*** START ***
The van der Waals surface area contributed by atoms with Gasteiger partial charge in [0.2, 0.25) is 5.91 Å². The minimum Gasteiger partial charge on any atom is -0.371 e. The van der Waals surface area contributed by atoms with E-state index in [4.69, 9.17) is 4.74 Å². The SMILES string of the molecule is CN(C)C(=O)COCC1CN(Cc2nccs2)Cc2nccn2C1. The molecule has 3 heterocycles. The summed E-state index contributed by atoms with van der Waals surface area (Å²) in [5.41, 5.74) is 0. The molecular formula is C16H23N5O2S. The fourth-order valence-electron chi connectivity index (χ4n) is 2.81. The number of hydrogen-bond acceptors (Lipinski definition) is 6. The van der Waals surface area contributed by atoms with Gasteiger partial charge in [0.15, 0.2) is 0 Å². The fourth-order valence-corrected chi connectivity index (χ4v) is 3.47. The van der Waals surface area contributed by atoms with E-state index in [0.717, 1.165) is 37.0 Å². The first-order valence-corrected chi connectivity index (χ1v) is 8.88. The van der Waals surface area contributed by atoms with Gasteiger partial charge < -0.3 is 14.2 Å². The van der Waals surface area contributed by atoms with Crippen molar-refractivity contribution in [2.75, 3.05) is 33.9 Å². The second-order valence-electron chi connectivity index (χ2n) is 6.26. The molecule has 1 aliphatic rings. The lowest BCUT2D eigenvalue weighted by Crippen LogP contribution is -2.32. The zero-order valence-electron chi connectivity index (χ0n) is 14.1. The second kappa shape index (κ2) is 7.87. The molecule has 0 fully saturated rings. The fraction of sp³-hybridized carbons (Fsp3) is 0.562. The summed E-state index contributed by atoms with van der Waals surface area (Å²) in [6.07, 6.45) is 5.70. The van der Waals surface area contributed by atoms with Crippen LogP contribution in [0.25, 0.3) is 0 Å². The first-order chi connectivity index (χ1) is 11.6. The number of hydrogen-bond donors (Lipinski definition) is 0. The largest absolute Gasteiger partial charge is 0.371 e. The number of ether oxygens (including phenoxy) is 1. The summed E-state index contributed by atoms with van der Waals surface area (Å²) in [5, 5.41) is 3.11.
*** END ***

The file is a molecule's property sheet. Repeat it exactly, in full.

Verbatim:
The van der Waals surface area contributed by atoms with Gasteiger partial charge in [0.2, 0.25) is 5.91 Å². The minimum Gasteiger partial charge on any atom is -0.371 e. The van der Waals surface area contributed by atoms with E-state index in [4.69, 9.17) is 4.74 Å². The SMILES string of the molecule is CN(C)C(=O)COCC1CN(Cc2nccs2)Cc2nccn2C1. The molecule has 3 heterocycles. The summed E-state index contributed by atoms with van der Waals surface area (Å²) in [5.41, 5.74) is 0. The molecular formula is C16H23N5O2S. The fourth-order valence-electron chi connectivity index (χ4n) is 2.81. The number of hydrogen-bond acceptors (Lipinski definition) is 6. The van der Waals surface area contributed by atoms with Gasteiger partial charge in [0.15, 0.2) is 0 Å². The fourth-order valence-corrected chi connectivity index (χ4v) is 3.47. The van der Waals surface area contributed by atoms with E-state index in [0.717, 1.165) is 37.0 Å². The first-order valence-corrected chi connectivity index (χ1v) is 8.88. The van der Waals surface area contributed by atoms with Gasteiger partial charge < -0.3 is 14.2 Å². The van der Waals surface area contributed by atoms with Crippen molar-refractivity contribution in [2.75, 3.05) is 33.9 Å². The second-order valence-electron chi connectivity index (χ2n) is 6.26. The molecule has 1 aliphatic rings. The lowest BCUT2D eigenvalue weighted by Crippen LogP contribution is -2.32. The zero-order valence-electron chi connectivity index (χ0n) is 14.1. The second kappa shape index (κ2) is 7.87. The molecule has 0 fully saturated rings. The fraction of sp³-hybridized carbons (Fsp3) is 0.562. The summed E-state index contributed by atoms with van der Waals surface area (Å²) in [6.07, 6.45) is 5.70. The van der Waals surface area contributed by atoms with Crippen LogP contribution in [0.25, 0.3) is 0 Å². The first-order chi connectivity index (χ1) is 11.6. The number of hydrogen-bond donors (Lipinski definition) is 0. The largest absolute Gasteiger partial charge is 0.371 e. The number of ether oxygens (including phenoxy) is 1. The summed E-state index contributed by atoms with van der Waals surface area (Å²) in [5, 5.41) is 3.11.